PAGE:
Kasey Weaver poses as the Hagerstown Speedway winner of the W.C. Eshenaur & Son Hard Charger Award.

But we also had storylines behind the competition for the lead, like the one involving rookie Kasey Weaver. He moved up from sixth starting position to third in his heat, only to come up light at the post-race scales and be disqualified. (That was the penalty, by the way; no huge fine or ejected car chief – if he’d had one – just lose your finish and start the B-main/consi in the rear.)

Starting last in his B-main (due to the number of cars, two B-mains were run, with the top three qualifying for the feature from each), Weaver charged to the final qualifying spot and started the feature 25th.

Then, during that 25-lap race, he cut through the field to a ninth-place finish, an advance of 16 positions, earning him the $50 W.C. Eshenaur & Son Hard Charger Award.

I’m pretty sure nothing like that was part of the storyline from Sonoma. But it’s a good human-interest story, and I think those have gotten lost in the shuffle as NASCAR transitioned from sport to entertainment. I miss it.

Of course, I also prefer minor league baseball to MLB (and not just because my wallet still has a hole from the $10 popcorn at the Nationals game earlier this month), and most of my favorite bands play in smaller clubs, not stadiums. I understand that not everybody shares my preferences, and I understand that the number of MLB and stadium rock fans is larger than my peers, which is why NASCAR caters to them, not me.

Still, I keep making this point to explain why NASCAR is no longer the obsession it was for me, and why that’s not going to change, which in turn means that NASCAR will continue to fade as a priority in my life, and I’ll continue to be happy at dirt tracks on Friday or Saturday nights, watching a bunch of regular folks race on annual budgets that wouldn’t get a Cup team to one race.

It’s a regret, but it’s life, and I’m OK with that.

Frank’s Loose Lug Nuts

Here are just a couple more examples of the human element that keeps me following the low-buck, local racing instead of the NASCAR glitz.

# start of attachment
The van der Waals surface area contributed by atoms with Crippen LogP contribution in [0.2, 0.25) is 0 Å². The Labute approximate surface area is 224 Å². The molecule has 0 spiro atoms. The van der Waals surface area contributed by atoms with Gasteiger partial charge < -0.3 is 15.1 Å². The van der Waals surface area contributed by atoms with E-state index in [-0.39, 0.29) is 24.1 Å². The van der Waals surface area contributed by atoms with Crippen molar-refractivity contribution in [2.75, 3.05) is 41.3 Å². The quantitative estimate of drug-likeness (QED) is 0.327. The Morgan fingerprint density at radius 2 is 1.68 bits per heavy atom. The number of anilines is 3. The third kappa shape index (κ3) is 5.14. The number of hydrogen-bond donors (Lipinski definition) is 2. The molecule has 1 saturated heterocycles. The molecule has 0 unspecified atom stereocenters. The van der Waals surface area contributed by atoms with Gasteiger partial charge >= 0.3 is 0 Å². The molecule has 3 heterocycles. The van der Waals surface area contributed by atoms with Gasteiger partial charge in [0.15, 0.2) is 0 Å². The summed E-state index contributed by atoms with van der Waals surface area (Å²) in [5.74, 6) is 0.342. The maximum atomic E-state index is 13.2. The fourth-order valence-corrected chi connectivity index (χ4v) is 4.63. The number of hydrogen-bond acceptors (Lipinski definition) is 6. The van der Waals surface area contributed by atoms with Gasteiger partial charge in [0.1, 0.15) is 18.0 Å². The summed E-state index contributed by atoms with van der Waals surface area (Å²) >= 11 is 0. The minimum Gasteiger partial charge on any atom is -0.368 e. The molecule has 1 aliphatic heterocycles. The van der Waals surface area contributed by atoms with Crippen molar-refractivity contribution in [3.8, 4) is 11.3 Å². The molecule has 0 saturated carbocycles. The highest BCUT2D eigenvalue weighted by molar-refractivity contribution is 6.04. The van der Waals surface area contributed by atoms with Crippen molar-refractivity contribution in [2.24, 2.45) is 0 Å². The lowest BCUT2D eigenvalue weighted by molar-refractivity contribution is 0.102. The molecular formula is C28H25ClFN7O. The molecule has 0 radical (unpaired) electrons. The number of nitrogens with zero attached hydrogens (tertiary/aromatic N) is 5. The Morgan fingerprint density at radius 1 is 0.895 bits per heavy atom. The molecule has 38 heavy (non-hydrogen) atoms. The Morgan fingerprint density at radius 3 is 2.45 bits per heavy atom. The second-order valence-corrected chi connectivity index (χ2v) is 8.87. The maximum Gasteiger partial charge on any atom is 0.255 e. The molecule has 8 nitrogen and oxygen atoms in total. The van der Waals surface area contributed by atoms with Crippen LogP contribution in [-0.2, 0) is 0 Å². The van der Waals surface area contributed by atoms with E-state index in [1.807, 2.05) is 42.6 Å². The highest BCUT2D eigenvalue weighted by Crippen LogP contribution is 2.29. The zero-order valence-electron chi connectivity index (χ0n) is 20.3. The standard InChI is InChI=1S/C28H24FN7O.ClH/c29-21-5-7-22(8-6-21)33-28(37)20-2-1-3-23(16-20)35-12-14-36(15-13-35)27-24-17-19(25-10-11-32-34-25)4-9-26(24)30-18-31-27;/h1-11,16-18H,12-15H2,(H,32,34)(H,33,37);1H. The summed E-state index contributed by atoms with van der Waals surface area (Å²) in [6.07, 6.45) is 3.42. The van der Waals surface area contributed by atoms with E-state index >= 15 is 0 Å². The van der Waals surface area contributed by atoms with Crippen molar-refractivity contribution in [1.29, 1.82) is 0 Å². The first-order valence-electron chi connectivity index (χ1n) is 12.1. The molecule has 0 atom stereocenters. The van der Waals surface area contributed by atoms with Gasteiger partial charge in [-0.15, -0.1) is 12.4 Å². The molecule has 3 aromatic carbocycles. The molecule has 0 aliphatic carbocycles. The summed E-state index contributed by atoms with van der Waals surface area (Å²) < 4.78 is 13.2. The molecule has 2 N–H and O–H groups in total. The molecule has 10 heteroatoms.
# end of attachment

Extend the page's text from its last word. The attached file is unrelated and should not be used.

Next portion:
When Logan Spahr wins a PASS race, Victory Lane includes a photo including his whole, extended team/family. There’s a bunch of people and one framed photograph. It’s of a team member who died, and the Eshenaur team wants him to remain a part of their celebrations.

Logan Spahr and his extended team/family after winning at Hagerstown. Note the photo of the much-missed team member just about the RaceSaver sign.

PASS also has a memorial award at one track, remembering a long-time push-truck driver named Jim “Slippery” Snyder. His son decided to fund an $50 award for each PASS race at Selinsgrove Speedway recognizing the driver posting the fastest time in hot laps (or heat races, if there’s a problem getting all the hot laps speeds).

I’m pretty sure that the money posted for the awards goes entirely to the team that wins it; neither the track nor the sanctioning body gets to take a cut. Try that in NASCAR.

(Photo Credits: The “cover” photo from the 1950 Southern 500 came from the NASCAR Hall of Fame, which credits it to Getty Images. The photo of Junie Donlavey is from David Allio Racing Photography Archives, and that of his #90 Ford is available all over the Internet, and I have no idea as to its origin. The Henley Gray photo is from the East Tenn Racing website, noting that it’s “courtesy of Junior Spencer,” another competitor in that Grand National race. The Worth McMillion photo was used on Racers Reunion and notes credit to John McMillion. The photo of Kasey Weaver is by Rod Ort, and the PASS racing and Logan Spahr Victory Lane photos are by the author.)

Frank Buhrman


  1. Changes like you described, from sport to show, are the reason I walked away after “my” driver left, and only immerse myself in historical stuff now. I watched as the elements that made me a fan were de-emphasized or removed altogether, if not derided along the way by the lock-step media, prattling on endlessly about how the “good old days weren’t very good.” Then after stage racing, I was completely finished. I’m not like some commenters who believe they owe the sport allegiance. It’s the job of whatever sanctioning body to make me want to be a part of something, not my sworn oath to take what they give me and like it no matter what.